The CMO with the viewability headache – how online advertising is facing up to its biggest challenges
The IAB US Annual Leadership Meeting (the ALM) may not have a very fancy title, but for me it’s one of the most influential and useful events in the calendar.
Always in early February, somewhere hot – this time Phoenix, Arizona – it’s grown to attract over 1000 business leaders from the internet advertising world, all there to network and talk turkey about the most important issues facing our global medium. In other words, sort stuff out!
And the host with the most is my good friend and opposite number, Randall Rothenberg, the president and CEO of IAB US (known to many as R2), and he’s ably assisted by his CMO, David Doty (known as D2 – geddit!?)
R2’s opening address was a genuine tour de force, culminating in ‘the six questions’ – the ones we at the IAB get asked all the time:
- When will the viewable impression be the new currency?
- Is native advertising a fad or a fixture?
- When will we tame the wild west of mobile?
- Can we make programmatic work for everybody?
- How will the industry eliminate fraudulent traffic?
- What will it take to close the skills gap and increase diversity in digital media?
So nothing tricky then!
The ALM boasts an enviable line-up of expert speakers on the stage (more anon), but it’s at the Town Hall sessions where the best debates occur, and this year was no exception. At our IAB International Breakfast Town Hall we examined question one, the viewable impression, and I was at the top table to witness this priceless exchange, which I paraphrase here:
CMO of BIG Bank: “OK, so I had a few bourbons last night and this viewability thing is giving me a headache. Say I went to the drug store for a bottle of 100 aspirin to help me through today, but later discovered the bottle only contains 49 pills... I’d be mad as hell. It’s the same with digital display – I expect 100 per cent viewability!”
R2 (quick as flash).“No, no, no! To turn that analogy around; when you opened the bottle, you didn’t know how many pills were actually in it. So you employed a pill counter, and he came up with a number. Obviously, you complained to the drug store manager, but he couldn’t tell how many were in the bottle either, so he employed his own pill counter, who came up with a different number again! That’s the problem we’ve got to sort out.”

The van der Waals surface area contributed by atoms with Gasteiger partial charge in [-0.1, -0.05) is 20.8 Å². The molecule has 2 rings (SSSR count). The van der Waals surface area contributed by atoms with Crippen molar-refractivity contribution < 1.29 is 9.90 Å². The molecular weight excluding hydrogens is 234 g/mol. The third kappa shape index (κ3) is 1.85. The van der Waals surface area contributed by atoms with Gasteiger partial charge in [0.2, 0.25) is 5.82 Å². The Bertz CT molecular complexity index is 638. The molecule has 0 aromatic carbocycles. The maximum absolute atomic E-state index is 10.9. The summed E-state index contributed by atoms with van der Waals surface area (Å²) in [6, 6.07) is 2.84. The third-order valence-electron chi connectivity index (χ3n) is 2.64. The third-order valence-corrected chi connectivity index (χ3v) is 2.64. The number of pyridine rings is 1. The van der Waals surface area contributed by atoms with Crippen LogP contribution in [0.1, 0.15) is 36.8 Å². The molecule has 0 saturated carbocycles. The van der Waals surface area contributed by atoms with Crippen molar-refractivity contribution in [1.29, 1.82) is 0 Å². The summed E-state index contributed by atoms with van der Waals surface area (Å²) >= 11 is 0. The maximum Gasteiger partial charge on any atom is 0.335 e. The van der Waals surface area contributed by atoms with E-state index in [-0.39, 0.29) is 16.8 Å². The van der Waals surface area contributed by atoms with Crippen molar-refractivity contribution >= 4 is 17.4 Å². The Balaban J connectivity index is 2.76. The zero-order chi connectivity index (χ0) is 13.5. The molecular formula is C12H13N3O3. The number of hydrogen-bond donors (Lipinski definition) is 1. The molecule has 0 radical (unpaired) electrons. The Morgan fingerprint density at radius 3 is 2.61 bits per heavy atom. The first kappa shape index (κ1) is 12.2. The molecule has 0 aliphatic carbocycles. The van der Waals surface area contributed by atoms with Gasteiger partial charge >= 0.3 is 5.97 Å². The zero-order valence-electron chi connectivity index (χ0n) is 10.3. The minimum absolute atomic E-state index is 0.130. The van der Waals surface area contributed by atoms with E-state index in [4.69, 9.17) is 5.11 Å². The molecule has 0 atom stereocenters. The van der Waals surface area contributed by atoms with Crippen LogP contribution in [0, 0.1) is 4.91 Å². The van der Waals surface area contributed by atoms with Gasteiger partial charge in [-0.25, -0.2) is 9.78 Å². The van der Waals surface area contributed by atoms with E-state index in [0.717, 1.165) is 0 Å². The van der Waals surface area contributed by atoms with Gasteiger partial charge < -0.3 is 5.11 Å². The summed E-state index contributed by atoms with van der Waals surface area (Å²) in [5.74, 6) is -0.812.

The Bank CMO laughed and took it in good part. And as an industry we are committed to 100 per cent viewabilty, but with discrepancies between the vendors (the pill counters) currently as high as 50 per cent, largely because they count multiple fields (like exposure and dwell-time) in different ways, there’s work to do on vendor consistency.
Just like third party ad serving was riddled with measurement inconsistencies, but settled down to an industry standard of 10 per cent discrepancies, so will viewability. And then the banker might be lucky enough to get 110 pills.
Indeed, our industry has a strong track record of coming together to fix problems and set standards – from the format of the original banner to addressing privacy concerns with global good practice in behavioural advertising through the Ad Choices programme.
And in a masterstroke of timing, IAB UK has taken the lead with new guidelines for native distribution formats, to provide practical steps for businesses to make it easier for consumers to spot native advertising.
I say good timing, because the theme of this year’s ALM was ‘Content and the Kingmakers’. As the content powerbase is moving from big, traditional media brands to agencies, digital publishers, pure-plays, and brands themselves, the line-up of speakers on day two was one to savour:
Linda Boff of General Electric on brands being ‘true to thyself’ – quite right, see above.
Erin McPherson of Maker Studios introducing the new YouTube stars taking over; cue PewDiePie.
Mark Thompson of The New York Times proclaiming ‘the battle will be won or lost on the smartphone’. Mark also predicts that whatever can be automated will be automated.
But, for me, one of the most profound and exciting thoughts came from Jonah Goodhart, the co-founder of viewability company MOAT.
Goodhart was frank about the challenges we face with viewability and non-human traffic. But with MOAT measuring 50 metrics, he showed that viewability works – for driving brand recall, perception and purchase intent – and it drives premium CPMs, too. But that’s not it. With time spent in digital rising rapidly, we need to move beyond human and viewable to the Eldorado of attention.
The technology our industry is developing will drive the attention economy. Attention is what marketers crave, and I believe it will be the new brand media metric.
We just have a bit of plumbing to sort out first. Then our CMO with the headache will have a currency he can bank on.
Guy Phillipson is chief executive of the Internet Advertising Bureau UK (IAB). He tweets @GuyPhillipson